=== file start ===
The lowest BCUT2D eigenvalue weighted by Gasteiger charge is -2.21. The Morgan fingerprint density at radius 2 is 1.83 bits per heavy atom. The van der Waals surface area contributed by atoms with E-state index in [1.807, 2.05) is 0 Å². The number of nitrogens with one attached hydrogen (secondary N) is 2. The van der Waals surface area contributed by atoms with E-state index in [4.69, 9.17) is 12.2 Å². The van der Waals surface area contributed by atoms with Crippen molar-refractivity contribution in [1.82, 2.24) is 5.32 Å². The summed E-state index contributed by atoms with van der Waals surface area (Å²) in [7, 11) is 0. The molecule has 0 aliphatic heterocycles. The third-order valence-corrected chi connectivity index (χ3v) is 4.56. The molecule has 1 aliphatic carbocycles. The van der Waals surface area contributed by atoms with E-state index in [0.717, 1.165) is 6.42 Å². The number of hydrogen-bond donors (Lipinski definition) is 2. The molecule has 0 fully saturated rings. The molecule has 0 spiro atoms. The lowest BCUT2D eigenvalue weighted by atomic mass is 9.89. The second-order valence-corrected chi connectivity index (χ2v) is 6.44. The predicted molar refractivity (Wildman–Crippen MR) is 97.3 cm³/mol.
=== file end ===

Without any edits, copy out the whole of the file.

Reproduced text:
The lowest BCUT2D eigenvalue weighted by Gasteiger charge is -2.21. The Morgan fingerprint density at radius 2 is 1.83 bits per heavy atom. The van der Waals surface area contributed by atoms with E-state index in [1.807, 2.05) is 0 Å². The number of nitrogens with one attached hydrogen (secondary N) is 2. The van der Waals surface area contributed by atoms with E-state index in [4.69, 9.17) is 12.2 Å². The van der Waals surface area contributed by atoms with Crippen molar-refractivity contribution in [1.82, 2.24) is 5.32 Å². The summed E-state index contributed by atoms with van der Waals surface area (Å²) in [7, 11) is 0. The molecule has 0 aliphatic heterocycles. The third-order valence-corrected chi connectivity index (χ3v) is 4.56. The molecule has 1 aliphatic carbocycles. The van der Waals surface area contributed by atoms with E-state index in [0.717, 1.165) is 6.42 Å². The number of hydrogen-bond donors (Lipinski definition) is 2. The molecule has 0 fully saturated rings. The molecule has 0 spiro atoms. The lowest BCUT2D eigenvalue weighted by atomic mass is 9.89. The second-order valence-corrected chi connectivity index (χ2v) is 6.44. The predicted molar refractivity (Wildman–Crippen MR) is 97.3 cm³/mol.